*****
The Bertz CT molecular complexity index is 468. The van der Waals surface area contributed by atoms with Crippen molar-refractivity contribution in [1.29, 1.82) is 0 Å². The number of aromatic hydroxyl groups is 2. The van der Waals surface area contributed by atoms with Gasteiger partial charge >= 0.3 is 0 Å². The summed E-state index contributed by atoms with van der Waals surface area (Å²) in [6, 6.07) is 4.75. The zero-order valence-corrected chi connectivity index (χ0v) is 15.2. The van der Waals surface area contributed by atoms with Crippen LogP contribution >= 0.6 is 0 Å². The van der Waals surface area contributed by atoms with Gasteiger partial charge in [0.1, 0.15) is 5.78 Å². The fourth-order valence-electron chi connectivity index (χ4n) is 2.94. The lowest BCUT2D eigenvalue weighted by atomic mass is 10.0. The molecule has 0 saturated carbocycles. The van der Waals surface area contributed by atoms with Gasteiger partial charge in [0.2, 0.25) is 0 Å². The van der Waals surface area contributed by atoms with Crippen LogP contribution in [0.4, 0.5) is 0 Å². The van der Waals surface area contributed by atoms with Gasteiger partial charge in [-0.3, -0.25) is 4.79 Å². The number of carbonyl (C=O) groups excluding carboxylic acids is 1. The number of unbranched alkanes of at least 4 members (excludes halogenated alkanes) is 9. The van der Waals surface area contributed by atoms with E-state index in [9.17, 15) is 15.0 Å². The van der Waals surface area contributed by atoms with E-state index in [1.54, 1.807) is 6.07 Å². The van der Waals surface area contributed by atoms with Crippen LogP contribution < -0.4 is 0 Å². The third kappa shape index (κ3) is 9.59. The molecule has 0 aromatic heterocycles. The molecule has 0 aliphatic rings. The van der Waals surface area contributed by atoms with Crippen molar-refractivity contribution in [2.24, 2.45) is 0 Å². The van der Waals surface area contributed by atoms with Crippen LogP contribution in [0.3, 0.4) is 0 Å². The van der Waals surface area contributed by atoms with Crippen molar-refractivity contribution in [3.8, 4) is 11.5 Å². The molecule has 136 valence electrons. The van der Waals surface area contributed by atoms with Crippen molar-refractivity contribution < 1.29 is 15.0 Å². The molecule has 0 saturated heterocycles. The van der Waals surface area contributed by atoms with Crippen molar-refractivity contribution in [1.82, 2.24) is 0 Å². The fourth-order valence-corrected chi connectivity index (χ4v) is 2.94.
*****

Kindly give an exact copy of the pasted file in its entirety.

The Bertz CT molecular complexity index is 468. The van der Waals surface area contributed by atoms with Crippen molar-refractivity contribution in [1.29, 1.82) is 0 Å². The number of aromatic hydroxyl groups is 2. The van der Waals surface area contributed by atoms with Gasteiger partial charge >= 0.3 is 0 Å². The summed E-state index contributed by atoms with van der Waals surface area (Å²) in [6, 6.07) is 4.75. The zero-order valence-corrected chi connectivity index (χ0v) is 15.2. The van der Waals surface area contributed by atoms with Crippen LogP contribution >= 0.6 is 0 Å². The van der Waals surface area contributed by atoms with Gasteiger partial charge in [0.1, 0.15) is 5.78 Å². The fourth-order valence-electron chi connectivity index (χ4n) is 2.94. The lowest BCUT2D eigenvalue weighted by atomic mass is 10.0. The molecule has 0 saturated carbocycles. The van der Waals surface area contributed by atoms with Gasteiger partial charge in [0.2, 0.25) is 0 Å². The van der Waals surface area contributed by atoms with Crippen LogP contribution in [0.4, 0.5) is 0 Å². The van der Waals surface area contributed by atoms with Gasteiger partial charge in [-0.3, -0.25) is 4.79 Å². The number of carbonyl (C=O) groups excluding carboxylic acids is 1. The number of unbranched alkanes of at least 4 members (excludes halogenated alkanes) is 9. The van der Waals surface area contributed by atoms with E-state index in [9.17, 15) is 15.0 Å². The van der Waals surface area contributed by atoms with E-state index in [1.54, 1.807) is 6.07 Å². The van der Waals surface area contributed by atoms with Crippen LogP contribution < -0.4 is 0 Å². The third kappa shape index (κ3) is 9.59. The molecule has 0 aromatic heterocycles. The molecule has 0 aliphatic rings. The van der Waals surface area contributed by atoms with Crippen molar-refractivity contribution in [2.24, 2.45) is 0 Å². The van der Waals surface area contributed by atoms with Crippen LogP contribution in [0.3, 0.4) is 0 Å². The van der Waals surface area contributed by atoms with Crippen molar-refractivity contribution in [3.8, 4) is 11.5 Å². The molecule has 136 valence electrons. The van der Waals surface area contributed by atoms with Crippen molar-refractivity contribution < 1.29 is 15.0 Å². The molecule has 0 saturated heterocycles. The van der Waals surface area contributed by atoms with Crippen molar-refractivity contribution in [1.82, 2.24) is 0 Å². The fourth-order valence-corrected chi connectivity index (χ4v) is 2.94.